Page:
Haemocyanin (Hc) is a copper-containing respiratory protein, floating freely dissolved in the hemolymph of many arthropod species. A typical haemocyanin is a hexamer or oligohexamer of six identical or similar subunits, with a molecular mass around 75 kDa each. In the crustaceans, the haemocyanins appear to be restricted to the remipedes and the malacostracans. We have investigated the haemocyanins of two freshwater shrimps, the Amano shrimp Caridina multidentata and the bamboo shrimp Atyopsis moluccensis. We obtained three full-length and one partial cDNA sequences of haemocyanin subunits from the Amano shrimp, which were assigned to the α- and γ-types of decapod haemocyanin subunits. Three complete and two partial haemocyanin cDNA sequences were obtained from the bamboo shrimp, which represent subunit types α, β and γ. This is the first time that sequences of all three subunit types of the decapod haemocyanins were obtained from a single species. However, mass spectrometry analyses identified only α- and γ-type subunits, suggesting that a β-subunit is not a major component of the native haemocyanin of the bamboo shrimp. Phylogenetic and molecular clock analyses showed that malacostracan haemocyanins commenced to diversify into distinct subunit types already ~515 million years ago. β-subunits diverged first, followed by α- and γ-type subunits ~396 million years ago. The haemocyanins of phyllocarids and peracarids form distinct clades within the α/γ-cluster. Within the Caridea, an early divergence of distinct α-type subunits occurred ~200 MYA. The tree of the γ-subunits suggests a common clade of the Caridea (shrimps) and Penaeidae (prawns).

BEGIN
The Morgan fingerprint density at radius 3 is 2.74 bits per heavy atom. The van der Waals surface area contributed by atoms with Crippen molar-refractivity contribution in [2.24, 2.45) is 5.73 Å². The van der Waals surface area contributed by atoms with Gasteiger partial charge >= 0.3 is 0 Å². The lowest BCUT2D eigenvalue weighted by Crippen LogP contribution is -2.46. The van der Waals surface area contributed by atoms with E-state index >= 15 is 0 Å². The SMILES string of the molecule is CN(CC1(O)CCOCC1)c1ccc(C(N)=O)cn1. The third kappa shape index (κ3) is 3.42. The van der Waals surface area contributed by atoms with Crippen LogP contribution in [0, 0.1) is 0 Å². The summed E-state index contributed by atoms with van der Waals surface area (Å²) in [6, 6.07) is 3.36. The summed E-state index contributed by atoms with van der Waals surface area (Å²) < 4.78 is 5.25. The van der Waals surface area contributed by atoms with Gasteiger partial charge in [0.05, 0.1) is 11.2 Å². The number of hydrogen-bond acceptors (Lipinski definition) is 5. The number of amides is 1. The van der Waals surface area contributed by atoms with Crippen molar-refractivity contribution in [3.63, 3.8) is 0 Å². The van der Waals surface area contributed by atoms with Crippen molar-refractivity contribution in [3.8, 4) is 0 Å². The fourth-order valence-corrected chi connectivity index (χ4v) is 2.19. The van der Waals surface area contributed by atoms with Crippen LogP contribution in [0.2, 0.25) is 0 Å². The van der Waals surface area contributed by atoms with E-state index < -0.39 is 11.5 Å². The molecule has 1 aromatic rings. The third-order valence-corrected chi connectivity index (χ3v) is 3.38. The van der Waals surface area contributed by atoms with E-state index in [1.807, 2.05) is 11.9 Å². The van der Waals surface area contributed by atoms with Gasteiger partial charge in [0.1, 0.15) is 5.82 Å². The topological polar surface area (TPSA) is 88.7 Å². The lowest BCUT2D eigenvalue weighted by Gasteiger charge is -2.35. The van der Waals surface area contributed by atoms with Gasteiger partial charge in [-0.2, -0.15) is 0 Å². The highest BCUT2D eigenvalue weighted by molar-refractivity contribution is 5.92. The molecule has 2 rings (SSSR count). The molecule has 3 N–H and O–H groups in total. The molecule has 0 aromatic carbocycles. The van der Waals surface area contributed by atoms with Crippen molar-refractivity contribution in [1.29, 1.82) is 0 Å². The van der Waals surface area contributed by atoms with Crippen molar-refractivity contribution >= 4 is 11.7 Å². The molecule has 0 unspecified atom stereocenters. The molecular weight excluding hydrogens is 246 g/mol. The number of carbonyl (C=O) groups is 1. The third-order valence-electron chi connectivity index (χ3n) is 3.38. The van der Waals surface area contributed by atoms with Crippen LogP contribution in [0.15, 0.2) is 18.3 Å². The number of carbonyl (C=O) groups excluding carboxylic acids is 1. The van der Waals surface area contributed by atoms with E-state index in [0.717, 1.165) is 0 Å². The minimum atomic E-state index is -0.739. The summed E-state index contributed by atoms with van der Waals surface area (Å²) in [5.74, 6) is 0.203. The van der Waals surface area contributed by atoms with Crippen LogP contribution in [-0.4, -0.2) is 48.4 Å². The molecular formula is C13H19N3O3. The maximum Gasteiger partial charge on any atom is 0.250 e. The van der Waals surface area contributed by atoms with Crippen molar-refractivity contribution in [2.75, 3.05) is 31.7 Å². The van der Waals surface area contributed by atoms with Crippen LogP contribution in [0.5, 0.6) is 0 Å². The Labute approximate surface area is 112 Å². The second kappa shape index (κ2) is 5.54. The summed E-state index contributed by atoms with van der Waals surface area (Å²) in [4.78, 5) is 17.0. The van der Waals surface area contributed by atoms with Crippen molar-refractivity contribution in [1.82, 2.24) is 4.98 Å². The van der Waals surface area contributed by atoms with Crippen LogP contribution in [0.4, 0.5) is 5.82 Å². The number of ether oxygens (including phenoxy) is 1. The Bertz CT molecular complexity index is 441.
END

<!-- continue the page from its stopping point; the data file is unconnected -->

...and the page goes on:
The distribution of total arsenic in different portions of Norway lobster (Nephrops norvegicus L, Crustacea) was studied both in fresh samples and after a boiling process. All individuals (n = 80) were selected of medium standard commercial size (13-15 cm). The highest mean concentrations (26.86 ± 1.57 mg/kg wet weight) were found in the raw brown meat of the crustacean, probably due to its detoxification role, while the lowest mean values (15.97 ± 0.85 mg/kg wet weight) were in the raw exoskeleton. The raw white meat reported mean values of 16.09 ± 0.61 mg/kg w.w. The levels of arsenic contamination detected in the boiled portions showed a significant (p < 0.01) decrease compared to the raw portions, as a consequence of solubilization phenomena. In fact, a large amount of arsenic from raw lobsters was transferred to the corresponding boiling broth. In the most common consumed portion, the white meat, only few losses (7.22 %) in total arsenic content were observed compared to the raw portion.